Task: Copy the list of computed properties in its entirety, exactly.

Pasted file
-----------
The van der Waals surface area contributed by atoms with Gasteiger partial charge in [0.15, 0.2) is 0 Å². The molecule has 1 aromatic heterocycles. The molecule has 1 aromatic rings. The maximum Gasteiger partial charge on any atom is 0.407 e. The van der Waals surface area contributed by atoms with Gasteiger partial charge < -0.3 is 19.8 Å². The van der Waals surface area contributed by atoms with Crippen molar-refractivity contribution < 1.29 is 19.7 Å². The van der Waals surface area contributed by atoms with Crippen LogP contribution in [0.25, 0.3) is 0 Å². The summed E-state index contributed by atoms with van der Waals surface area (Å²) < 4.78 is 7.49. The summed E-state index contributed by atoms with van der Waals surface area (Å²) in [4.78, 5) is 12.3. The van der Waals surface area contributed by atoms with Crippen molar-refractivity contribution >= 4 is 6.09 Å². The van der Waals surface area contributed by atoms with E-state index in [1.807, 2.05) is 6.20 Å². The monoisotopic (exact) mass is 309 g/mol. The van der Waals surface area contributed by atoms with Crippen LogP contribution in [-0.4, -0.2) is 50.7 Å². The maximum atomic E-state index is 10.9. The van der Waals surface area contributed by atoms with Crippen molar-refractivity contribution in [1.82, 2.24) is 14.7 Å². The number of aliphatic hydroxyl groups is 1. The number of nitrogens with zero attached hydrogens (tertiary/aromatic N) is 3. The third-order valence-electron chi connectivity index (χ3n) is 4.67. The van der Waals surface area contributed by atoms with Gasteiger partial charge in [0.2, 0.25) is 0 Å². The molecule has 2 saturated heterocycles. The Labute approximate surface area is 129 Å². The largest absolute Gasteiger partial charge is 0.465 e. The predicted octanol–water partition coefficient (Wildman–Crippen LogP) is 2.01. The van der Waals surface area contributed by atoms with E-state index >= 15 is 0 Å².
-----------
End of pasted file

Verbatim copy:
The van der Waals surface area contributed by atoms with Gasteiger partial charge in [0.15, 0.2) is 0 Å². The molecule has 1 aromatic heterocycles. The molecule has 1 aromatic rings. The maximum Gasteiger partial charge on any atom is 0.407 e. The van der Waals surface area contributed by atoms with Gasteiger partial charge < -0.3 is 19.8 Å². The van der Waals surface area contributed by atoms with Crippen molar-refractivity contribution < 1.29 is 19.7 Å². The van der Waals surface area contributed by atoms with Crippen LogP contribution in [0.25, 0.3) is 0 Å². The summed E-state index contributed by atoms with van der Waals surface area (Å²) < 4.78 is 7.49. The summed E-state index contributed by atoms with van der Waals surface area (Å²) in [4.78, 5) is 12.3. The van der Waals surface area contributed by atoms with Crippen molar-refractivity contribution >= 4 is 6.09 Å². The van der Waals surface area contributed by atoms with E-state index in [1.807, 2.05) is 6.20 Å². The monoisotopic (exact) mass is 309 g/mol. The van der Waals surface area contributed by atoms with Crippen LogP contribution in [-0.4, -0.2) is 50.7 Å². The maximum atomic E-state index is 10.9. The van der Waals surface area contributed by atoms with Crippen molar-refractivity contribution in [1.82, 2.24) is 14.7 Å². The number of aliphatic hydroxyl groups is 1. The number of nitrogens with zero attached hydrogens (tertiary/aromatic N) is 3. The third-order valence-electron chi connectivity index (χ3n) is 4.67. The van der Waals surface area contributed by atoms with Gasteiger partial charge in [0.2, 0.25) is 0 Å². The molecule has 2 saturated heterocycles. The Labute approximate surface area is 129 Å². The largest absolute Gasteiger partial charge is 0.465 e. The predicted octanol–water partition coefficient (Wildman–Crippen LogP) is 2.01. The van der Waals surface area contributed by atoms with E-state index >= 15 is 0 Å².